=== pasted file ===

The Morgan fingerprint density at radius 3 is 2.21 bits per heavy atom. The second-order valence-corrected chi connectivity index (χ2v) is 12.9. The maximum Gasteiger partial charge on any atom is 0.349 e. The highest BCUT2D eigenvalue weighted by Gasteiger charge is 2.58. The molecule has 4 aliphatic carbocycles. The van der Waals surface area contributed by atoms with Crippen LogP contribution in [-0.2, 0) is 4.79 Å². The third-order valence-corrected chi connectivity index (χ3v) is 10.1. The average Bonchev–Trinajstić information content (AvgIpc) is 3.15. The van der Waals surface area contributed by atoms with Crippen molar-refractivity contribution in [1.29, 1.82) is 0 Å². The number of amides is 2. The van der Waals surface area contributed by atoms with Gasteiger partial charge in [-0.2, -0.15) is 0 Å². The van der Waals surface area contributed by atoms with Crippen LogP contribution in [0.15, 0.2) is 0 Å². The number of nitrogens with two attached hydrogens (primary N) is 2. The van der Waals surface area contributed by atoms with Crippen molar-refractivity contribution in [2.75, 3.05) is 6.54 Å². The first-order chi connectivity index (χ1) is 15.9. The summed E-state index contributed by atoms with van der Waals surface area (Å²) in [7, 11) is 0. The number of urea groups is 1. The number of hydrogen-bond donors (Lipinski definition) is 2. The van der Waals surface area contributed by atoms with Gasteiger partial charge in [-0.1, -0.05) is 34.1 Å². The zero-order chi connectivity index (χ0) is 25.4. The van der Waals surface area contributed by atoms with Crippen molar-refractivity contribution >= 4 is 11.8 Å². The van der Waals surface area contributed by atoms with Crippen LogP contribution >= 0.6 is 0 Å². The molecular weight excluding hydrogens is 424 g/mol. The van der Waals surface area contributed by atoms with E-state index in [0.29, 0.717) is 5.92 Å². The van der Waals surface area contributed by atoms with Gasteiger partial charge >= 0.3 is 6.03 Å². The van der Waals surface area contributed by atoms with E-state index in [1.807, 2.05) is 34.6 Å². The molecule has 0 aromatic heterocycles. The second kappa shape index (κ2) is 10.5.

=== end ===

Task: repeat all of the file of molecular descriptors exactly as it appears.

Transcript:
The Morgan fingerprint density at radius 3 is 2.21 bits per heavy atom. The second-order valence-corrected chi connectivity index (χ2v) is 12.9. The maximum Gasteiger partial charge on any atom is 0.349 e. The highest BCUT2D eigenvalue weighted by Gasteiger charge is 2.58. The molecule has 4 aliphatic carbocycles. The van der Waals surface area contributed by atoms with Crippen LogP contribution in [-0.2, 0) is 4.79 Å². The third-order valence-corrected chi connectivity index (χ3v) is 10.1. The average Bonchev–Trinajstić information content (AvgIpc) is 3.15. The van der Waals surface area contributed by atoms with Crippen molar-refractivity contribution in [1.29, 1.82) is 0 Å². The number of amides is 2. The van der Waals surface area contributed by atoms with Gasteiger partial charge in [-0.2, -0.15) is 0 Å². The van der Waals surface area contributed by atoms with Crippen LogP contribution in [0.15, 0.2) is 0 Å². The number of nitrogens with two attached hydrogens (primary N) is 2. The van der Waals surface area contributed by atoms with Crippen molar-refractivity contribution in [2.75, 3.05) is 6.54 Å². The first-order chi connectivity index (χ1) is 15.9. The summed E-state index contributed by atoms with van der Waals surface area (Å²) in [7, 11) is 0. The number of urea groups is 1. The number of hydrogen-bond donors (Lipinski definition) is 2. The van der Waals surface area contributed by atoms with Gasteiger partial charge in [-0.1, -0.05) is 34.1 Å². The zero-order chi connectivity index (χ0) is 25.4. The van der Waals surface area contributed by atoms with Crippen molar-refractivity contribution >= 4 is 11.8 Å². The van der Waals surface area contributed by atoms with Crippen LogP contribution >= 0.6 is 0 Å². The molecular weight excluding hydrogens is 424 g/mol. The van der Waals surface area contributed by atoms with E-state index in [0.29, 0.717) is 5.92 Å². The van der Waals surface area contributed by atoms with Gasteiger partial charge >= 0.3 is 6.03 Å². The van der Waals surface area contributed by atoms with E-state index in [1.807, 2.05) is 34.6 Å². The molecule has 0 aromatic heterocycles. The second kappa shape index (κ2) is 10.5.